Many Illinois divorce cases commence with a battle over the custody of the minor children. Because Illinois has not adopted Presumptive Shared Parenting, both parents are pitted in battle against each other for the parenting rights to their child or children. While Illinois’ refusal to adopt shared parenting, to my mind, is unhealthy and inappropriate, arguments in favor of keeping the antiquated “winner-loser” formula for custody in Illinois do not stand the test of time nor reason.
There are four general arguments against shared parenting that are typically advanced.
(1) Custody should go to the historic “primary caretaker,” which most typically has been the mother.
(2) Children need a “stable environment” and therefore should not spend equalized time with both parents.
3) Children should not be exposed to post-divorce parental conflict; and
(4) Shared parenting is unworkable because it is not practicable if the parents do not reside in the same community;
All the evidence indicates that these arguments fail for not adequately considering the importance of both parents in a child’s life. A major study by Dr. Robert Bauserman published in 2002 in the Journal of Family Psychology examined all existing studies regarding joint custody from 1982 to the date of the study, encompassing 2,660 children. He concluded “Children in joint custody arrangements had less behavioral and emotional problems, had higher self-esteem, better family relations and school performance than children in sole custody arrangements. In fact, all these children were as well adjusted as intact family children on the same measure, said Dr. Bauserman, “probably because joint custody provides the child with an opportunity to have ongoing contact with both parents.”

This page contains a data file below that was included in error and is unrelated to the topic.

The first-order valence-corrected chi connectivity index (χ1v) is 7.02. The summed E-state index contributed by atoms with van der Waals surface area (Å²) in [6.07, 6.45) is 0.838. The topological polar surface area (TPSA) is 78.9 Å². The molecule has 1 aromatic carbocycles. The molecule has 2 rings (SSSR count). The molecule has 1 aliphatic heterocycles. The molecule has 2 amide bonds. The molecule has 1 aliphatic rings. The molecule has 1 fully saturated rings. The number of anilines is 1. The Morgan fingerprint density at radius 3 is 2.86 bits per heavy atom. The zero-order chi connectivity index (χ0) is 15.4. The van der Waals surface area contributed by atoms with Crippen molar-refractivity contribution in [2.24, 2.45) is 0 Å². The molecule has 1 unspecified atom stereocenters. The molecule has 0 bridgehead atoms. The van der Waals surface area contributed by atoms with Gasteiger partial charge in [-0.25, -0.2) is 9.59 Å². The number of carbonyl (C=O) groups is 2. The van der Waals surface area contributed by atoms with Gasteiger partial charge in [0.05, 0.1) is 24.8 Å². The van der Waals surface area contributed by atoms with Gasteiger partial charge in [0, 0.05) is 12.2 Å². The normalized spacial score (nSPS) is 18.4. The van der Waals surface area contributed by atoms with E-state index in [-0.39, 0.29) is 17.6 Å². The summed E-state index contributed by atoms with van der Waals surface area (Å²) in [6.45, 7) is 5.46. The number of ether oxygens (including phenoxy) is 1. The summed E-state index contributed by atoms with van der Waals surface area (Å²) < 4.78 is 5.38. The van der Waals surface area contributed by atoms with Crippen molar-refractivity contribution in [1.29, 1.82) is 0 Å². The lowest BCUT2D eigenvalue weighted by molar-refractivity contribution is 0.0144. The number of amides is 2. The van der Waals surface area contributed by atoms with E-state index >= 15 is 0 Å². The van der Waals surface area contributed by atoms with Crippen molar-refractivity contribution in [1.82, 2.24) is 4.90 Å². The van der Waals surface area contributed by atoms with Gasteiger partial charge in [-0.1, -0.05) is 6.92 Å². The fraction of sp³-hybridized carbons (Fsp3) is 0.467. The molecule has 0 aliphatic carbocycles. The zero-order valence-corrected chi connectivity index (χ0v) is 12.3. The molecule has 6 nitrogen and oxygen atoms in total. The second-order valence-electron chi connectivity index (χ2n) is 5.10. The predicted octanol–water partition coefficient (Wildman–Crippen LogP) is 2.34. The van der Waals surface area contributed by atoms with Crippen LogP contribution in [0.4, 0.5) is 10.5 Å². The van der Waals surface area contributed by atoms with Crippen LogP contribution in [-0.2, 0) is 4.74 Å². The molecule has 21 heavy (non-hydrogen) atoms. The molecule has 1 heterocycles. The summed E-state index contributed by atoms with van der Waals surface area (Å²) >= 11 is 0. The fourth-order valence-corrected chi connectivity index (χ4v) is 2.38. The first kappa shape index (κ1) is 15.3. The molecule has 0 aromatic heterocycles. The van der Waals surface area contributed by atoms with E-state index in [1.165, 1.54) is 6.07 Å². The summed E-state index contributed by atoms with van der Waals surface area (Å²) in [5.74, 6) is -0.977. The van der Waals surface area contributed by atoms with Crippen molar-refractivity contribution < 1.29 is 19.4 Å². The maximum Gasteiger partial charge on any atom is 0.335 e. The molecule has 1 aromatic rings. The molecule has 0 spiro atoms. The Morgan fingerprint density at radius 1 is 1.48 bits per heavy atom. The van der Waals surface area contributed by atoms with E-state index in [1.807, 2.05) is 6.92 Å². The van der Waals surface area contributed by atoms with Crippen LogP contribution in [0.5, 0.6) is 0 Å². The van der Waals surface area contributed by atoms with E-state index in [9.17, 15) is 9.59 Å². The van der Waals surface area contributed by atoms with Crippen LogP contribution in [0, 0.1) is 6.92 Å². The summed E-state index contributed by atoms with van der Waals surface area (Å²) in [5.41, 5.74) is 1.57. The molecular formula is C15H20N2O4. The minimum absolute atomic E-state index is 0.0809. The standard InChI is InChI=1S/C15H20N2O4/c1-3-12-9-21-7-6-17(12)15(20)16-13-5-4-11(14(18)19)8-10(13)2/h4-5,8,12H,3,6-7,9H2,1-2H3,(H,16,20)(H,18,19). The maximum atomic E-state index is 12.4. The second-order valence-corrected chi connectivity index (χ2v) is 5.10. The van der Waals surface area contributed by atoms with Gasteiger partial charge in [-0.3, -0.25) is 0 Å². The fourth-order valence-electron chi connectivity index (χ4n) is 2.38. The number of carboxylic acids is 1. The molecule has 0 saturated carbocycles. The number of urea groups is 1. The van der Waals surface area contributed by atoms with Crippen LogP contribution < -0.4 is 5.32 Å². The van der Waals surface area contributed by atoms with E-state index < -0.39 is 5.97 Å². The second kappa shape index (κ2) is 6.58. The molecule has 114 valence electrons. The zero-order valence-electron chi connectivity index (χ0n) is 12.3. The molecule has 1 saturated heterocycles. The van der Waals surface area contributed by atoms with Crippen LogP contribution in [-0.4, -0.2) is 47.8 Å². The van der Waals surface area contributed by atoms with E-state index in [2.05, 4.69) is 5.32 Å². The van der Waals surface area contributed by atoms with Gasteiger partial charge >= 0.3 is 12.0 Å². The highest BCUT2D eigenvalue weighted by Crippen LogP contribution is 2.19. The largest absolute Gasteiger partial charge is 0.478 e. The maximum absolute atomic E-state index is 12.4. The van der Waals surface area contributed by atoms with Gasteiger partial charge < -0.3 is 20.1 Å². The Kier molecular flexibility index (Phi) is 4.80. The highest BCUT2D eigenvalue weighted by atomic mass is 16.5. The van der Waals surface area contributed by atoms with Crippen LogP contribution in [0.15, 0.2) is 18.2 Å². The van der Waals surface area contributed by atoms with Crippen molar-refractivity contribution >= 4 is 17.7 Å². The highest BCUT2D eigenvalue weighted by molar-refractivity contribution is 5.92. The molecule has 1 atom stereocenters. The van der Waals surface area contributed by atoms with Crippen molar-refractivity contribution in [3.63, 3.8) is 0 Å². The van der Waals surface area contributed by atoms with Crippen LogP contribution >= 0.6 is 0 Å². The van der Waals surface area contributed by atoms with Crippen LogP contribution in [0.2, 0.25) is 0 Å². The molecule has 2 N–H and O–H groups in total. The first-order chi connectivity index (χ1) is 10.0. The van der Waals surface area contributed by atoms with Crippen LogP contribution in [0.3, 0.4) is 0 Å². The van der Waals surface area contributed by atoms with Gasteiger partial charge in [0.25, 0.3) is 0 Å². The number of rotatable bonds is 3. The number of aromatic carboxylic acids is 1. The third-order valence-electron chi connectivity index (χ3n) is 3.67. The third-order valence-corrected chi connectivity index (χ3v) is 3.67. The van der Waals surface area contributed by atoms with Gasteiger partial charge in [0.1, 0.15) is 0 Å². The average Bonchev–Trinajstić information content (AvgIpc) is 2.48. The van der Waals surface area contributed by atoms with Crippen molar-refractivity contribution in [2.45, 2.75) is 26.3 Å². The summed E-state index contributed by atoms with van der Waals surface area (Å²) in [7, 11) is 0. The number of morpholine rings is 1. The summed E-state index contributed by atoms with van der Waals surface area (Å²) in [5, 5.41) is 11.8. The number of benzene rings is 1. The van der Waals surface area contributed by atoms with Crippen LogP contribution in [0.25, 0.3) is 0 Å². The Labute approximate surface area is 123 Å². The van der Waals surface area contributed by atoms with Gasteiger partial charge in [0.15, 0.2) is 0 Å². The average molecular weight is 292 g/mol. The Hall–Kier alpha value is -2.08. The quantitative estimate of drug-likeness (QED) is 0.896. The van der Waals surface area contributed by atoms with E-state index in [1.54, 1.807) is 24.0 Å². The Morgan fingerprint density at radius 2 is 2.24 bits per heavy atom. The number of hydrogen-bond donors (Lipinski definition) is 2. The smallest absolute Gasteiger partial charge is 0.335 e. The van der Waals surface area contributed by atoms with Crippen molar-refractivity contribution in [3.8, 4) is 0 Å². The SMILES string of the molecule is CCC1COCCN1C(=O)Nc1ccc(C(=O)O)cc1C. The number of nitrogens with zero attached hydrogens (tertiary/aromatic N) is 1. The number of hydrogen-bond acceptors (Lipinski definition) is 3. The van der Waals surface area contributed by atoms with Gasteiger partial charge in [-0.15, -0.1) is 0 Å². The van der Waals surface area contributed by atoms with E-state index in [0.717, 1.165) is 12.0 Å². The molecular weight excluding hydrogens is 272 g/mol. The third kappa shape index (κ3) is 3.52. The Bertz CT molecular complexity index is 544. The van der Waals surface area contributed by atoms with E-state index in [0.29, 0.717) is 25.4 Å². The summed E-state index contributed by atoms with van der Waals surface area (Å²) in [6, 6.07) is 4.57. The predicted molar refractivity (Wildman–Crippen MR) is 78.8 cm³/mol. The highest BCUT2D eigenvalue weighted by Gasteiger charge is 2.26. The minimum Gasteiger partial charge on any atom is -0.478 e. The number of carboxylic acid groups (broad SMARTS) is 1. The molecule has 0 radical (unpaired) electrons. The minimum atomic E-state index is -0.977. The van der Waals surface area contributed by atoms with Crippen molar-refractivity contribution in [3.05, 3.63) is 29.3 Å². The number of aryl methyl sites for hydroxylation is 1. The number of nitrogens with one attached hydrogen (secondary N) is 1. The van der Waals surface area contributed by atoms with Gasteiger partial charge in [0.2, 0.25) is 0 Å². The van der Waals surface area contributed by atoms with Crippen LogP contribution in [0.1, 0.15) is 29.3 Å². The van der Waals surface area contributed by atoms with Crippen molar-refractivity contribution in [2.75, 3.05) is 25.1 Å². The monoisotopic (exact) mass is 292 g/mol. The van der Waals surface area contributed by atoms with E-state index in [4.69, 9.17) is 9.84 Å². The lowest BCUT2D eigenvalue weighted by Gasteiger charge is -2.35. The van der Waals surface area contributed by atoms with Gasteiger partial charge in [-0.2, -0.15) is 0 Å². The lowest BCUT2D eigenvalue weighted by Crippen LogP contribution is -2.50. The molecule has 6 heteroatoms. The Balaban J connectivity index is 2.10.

Joint custody and shared parenting do not necessarily mean 50/50 division of time with the children. In some cases, a 50/50 allocation is not workable, nor does it serve the interest of the children. However, giving one parent an almost exclusive parenting role with the children while relegating the non-residential parent to the role of “visitor” is wrong, and more importantly, it is unhealthy for the developmental lives of the child or children.
The current studies bear out that shared parenting serves the interests of both good parents and the developmental lives of the children. This is but one reason why this Firm fights for the rights of parents to have the strongest and most actively participatory role in the post-divorce lives of their children as possible.